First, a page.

A Couple Of Other Thoughts

I have neither the patience nor the will to reply to Mr Shaw and The Secretary in the terms their points deserve, but I do have an angle on this, even if somewhat acute in terms of size and, potentially, obtuse in terms of input.

 

I totally agree with Mr Shaw's idea about promotion – I've never really understood it in this league, where this is no real fear factor to relegation, just a season of terrible 'banter' from some of the teams situated around Glossop. Perhaps the losers should have to do something horribly demeaning for charity or something, if the DCCL is adamant we will not join the pyramid. Anyway, that's for bigger minds.

 

My key issues are with the following phrases:

 

Why does the game lose its appeal as soon as a player leaves junior cricket?

Why have the cup competitions lost their sparkle?

 

To start with the latter, I don't think they have. I haven't had a great many cup runs, but the one I was involved in (the year we beat Dinting in a knife edge game) literally included some of the best games of cricket, and I would say sport, I've ever played in in terms of excitement and value for money – i.e. yes, I'd pay £7.50 (maybe £4 then actually) to play in it again. I don't know, but perhaps Mr Shaw is remembering the halcyon era of WBCC? I know he was also a cup winner; and I appreciate that, when your not the ones polishing them, cups probably do lose a bit of their sparkle.

 

I'd also take The Secretary's side in the junior issue – in that I don't think the game does lose it's appeal, in general terms, as soon as a player leaves. If you look at the current first team 'squad' for want of a better word, we have: Bailey, M Slack, S Slack, Simmonds, Schofield – that's five of maybe 15 players who have regularly played 1st team in the last 2 years or so who are the same age or younger than Eddie and Danny. And that's not including Henry Holden (now not a junior). I think, perhaps, the issue some people are missing is, people don't want to play a sport they may not be good enough to play? I admit that spending the last two to three years batting at 6/7/8 and fielding, and paying somewhere in the region of £200 a season to do so, has had me considering jacking it in. My point is less that Eddie and Danny were not good enough (I think they both probably were in fairness, Danny more so when slightly pissed), but it is a more general one – I would actually argue that you are always going to get people dropping out of cricket after junior levels because they are simply not good enough to progress.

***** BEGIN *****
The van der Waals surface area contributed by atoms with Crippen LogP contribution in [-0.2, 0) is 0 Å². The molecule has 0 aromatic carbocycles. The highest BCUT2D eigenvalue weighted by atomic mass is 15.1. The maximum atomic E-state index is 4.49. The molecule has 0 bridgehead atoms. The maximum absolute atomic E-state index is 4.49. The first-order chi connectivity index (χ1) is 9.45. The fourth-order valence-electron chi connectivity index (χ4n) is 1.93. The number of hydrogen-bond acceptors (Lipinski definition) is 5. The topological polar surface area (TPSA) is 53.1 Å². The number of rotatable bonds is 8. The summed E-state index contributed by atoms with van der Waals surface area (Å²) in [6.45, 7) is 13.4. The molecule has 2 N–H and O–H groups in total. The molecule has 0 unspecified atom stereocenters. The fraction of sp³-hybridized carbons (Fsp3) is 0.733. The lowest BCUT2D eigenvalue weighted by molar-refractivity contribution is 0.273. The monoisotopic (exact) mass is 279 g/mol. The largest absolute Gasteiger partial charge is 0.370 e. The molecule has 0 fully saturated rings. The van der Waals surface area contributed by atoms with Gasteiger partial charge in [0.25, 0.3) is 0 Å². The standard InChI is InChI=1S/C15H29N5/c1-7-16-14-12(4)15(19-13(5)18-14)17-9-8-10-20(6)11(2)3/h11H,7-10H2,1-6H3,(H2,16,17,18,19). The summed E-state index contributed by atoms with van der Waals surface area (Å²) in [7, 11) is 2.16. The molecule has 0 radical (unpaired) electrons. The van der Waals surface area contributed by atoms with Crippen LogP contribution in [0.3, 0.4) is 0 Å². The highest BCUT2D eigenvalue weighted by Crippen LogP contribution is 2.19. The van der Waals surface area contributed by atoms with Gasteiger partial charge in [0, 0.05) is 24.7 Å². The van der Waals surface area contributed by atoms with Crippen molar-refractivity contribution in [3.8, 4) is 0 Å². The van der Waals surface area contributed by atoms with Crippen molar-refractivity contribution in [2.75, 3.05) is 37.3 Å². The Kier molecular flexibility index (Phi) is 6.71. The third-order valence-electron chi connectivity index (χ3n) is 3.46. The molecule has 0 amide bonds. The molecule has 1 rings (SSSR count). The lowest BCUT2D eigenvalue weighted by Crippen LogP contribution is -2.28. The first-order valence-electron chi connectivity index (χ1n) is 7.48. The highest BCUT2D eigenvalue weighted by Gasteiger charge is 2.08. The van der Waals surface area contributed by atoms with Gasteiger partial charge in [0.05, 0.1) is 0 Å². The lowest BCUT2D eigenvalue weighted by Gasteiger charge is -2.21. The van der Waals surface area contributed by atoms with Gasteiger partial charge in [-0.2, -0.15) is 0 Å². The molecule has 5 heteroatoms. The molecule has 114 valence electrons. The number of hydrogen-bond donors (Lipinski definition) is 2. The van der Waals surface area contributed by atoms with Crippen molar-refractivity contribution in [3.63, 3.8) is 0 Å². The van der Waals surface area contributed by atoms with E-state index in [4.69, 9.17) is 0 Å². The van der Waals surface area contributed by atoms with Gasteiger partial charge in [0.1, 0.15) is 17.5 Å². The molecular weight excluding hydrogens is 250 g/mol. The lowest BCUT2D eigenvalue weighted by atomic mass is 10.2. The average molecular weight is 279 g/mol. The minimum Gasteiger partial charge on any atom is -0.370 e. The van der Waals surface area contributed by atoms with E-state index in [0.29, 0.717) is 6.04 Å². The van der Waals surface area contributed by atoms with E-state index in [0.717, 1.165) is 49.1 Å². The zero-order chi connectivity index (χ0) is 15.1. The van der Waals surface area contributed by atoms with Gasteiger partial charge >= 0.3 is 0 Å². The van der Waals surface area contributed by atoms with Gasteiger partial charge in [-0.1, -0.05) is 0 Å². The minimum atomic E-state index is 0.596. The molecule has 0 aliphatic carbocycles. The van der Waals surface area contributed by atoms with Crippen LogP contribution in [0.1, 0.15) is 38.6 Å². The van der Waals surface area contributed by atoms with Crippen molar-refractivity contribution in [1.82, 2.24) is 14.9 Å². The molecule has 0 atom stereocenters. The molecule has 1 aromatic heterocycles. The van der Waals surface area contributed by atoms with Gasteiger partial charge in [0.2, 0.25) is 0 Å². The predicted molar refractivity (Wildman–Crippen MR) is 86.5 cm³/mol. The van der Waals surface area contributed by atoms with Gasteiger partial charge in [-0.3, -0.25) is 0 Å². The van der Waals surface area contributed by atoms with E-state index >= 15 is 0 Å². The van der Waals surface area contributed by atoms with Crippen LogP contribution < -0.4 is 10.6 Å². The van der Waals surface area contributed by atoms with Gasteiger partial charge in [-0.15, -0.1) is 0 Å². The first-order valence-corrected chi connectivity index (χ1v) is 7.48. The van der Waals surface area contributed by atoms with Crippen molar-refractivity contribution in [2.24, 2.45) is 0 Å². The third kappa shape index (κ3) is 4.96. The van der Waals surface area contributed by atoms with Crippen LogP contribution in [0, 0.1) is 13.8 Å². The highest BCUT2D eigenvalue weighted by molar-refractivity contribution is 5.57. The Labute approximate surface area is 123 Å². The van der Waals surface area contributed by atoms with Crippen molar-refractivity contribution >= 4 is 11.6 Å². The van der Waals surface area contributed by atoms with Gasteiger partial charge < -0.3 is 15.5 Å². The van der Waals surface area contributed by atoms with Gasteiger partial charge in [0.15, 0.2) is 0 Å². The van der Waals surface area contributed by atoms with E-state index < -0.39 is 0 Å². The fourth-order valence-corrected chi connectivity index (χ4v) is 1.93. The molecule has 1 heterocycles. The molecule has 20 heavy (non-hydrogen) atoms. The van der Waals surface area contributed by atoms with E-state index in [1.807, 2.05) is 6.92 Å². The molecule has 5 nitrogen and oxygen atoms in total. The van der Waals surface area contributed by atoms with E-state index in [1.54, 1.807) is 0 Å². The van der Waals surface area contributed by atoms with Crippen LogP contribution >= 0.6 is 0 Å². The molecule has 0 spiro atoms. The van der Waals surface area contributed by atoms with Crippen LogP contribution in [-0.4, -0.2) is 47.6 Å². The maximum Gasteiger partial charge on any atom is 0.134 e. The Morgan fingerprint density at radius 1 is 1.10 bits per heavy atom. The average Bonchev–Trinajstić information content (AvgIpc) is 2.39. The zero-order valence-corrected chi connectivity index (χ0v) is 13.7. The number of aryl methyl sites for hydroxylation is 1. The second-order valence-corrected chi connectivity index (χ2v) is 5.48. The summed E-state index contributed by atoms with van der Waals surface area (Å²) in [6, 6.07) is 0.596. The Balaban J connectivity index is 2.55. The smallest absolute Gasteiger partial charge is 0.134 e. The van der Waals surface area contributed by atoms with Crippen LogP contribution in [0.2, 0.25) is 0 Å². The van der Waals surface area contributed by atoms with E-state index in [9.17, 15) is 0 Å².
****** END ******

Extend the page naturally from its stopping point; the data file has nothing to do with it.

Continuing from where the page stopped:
Imagine if every Junior we coached, i.e. that's something like 100 every Friday, from U11 to U17, progressed to play for Whaley...how would we cope – 12 new players a year on average? The competition for places would be such that one bad performance would see you dropped, potentially for the entire season as you had 'missed' your chance and someone else was yet to have one. A selection committee that, in my opinion currently makes some already odd decisions (just my opinion, and I have mentioned it to them as well before anyone starts) would be swamped. Arguments of competition brings quality are all fair and well, but a team – a group of people working together for a common goal – needs consistency. I would argue that's partly why the current 1st team are doing so well – they have played together for a long time now and positions are understood, roles are defined and...well...Luke never drops anything either, which helps.

 

Still, my point is that, you will always get juniors dropping out early in their senior careers because, at the end of the day, there are only a few of us willing to pay the sort of money cricket costs if we're not getting a full game. And even more, I'd argue that's how it has to be – I'd be livid if I paid subs to be eligible and never got picked...but if we had every junior staying with the club, that would happen to a large proportion of them if we were picking our best team every week. It's not nice, but – and this is for Shaw – that's sometimes life.

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